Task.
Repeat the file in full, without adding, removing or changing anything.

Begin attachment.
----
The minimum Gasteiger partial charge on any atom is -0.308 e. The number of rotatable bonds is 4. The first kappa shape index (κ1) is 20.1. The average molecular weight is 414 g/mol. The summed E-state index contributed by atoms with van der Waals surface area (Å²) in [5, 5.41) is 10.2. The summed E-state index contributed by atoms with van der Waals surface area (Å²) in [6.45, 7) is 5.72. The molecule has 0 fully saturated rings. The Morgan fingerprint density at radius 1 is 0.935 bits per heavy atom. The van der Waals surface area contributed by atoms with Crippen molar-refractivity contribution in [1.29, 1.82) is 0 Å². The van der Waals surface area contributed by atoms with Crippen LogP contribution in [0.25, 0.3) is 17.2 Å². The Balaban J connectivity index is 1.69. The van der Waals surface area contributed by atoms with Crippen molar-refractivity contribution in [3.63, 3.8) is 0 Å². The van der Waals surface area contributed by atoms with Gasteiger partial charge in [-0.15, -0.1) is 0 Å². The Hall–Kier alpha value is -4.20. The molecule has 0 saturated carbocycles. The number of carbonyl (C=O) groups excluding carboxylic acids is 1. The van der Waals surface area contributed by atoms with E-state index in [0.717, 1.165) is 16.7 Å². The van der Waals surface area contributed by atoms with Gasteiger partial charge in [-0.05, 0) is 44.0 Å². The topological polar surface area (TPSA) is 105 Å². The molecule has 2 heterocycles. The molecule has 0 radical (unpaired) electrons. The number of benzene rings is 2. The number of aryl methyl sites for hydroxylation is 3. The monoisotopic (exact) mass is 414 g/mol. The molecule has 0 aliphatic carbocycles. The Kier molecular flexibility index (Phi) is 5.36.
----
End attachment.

The minimum Gasteiger partial charge on any atom is -0.308 e. The number of rotatable bonds is 4. The first kappa shape index (κ1) is 20.1. The average molecular weight is 414 g/mol. The summed E-state index contributed by atoms with van der Waals surface area (Å²) in [5, 5.41) is 10.2. The summed E-state index contributed by atoms with van der Waals surface area (Å²) in [6.45, 7) is 5.72. The molecule has 0 fully saturated rings. The Morgan fingerprint density at radius 1 is 0.935 bits per heavy atom. The van der Waals surface area contributed by atoms with Crippen molar-refractivity contribution in [1.29, 1.82) is 0 Å². The van der Waals surface area contributed by atoms with Crippen LogP contribution in [0.25, 0.3) is 17.2 Å². The Balaban J connectivity index is 1.69. The van der Waals surface area contributed by atoms with Crippen molar-refractivity contribution in [3.63, 3.8) is 0 Å². The van der Waals surface area contributed by atoms with Gasteiger partial charge in [-0.15, -0.1) is 0 Å². The Hall–Kier alpha value is -4.20. The molecule has 0 saturated carbocycles. The number of carbonyl (C=O) groups excluding carboxylic acids is 1. The van der Waals surface area contributed by atoms with E-state index in [0.717, 1.165) is 16.7 Å². The van der Waals surface area contributed by atoms with Gasteiger partial charge in [-0.05, 0) is 44.0 Å². The topological polar surface area (TPSA) is 105 Å². The molecule has 2 heterocycles. The molecule has 0 radical (unpaired) electrons. The number of benzene rings is 2. The number of aryl methyl sites for hydroxylation is 3. The monoisotopic (exact) mass is 414 g/mol. The molecule has 0 aliphatic carbocycles. The Kier molecular flexibility index (Phi) is 5.36.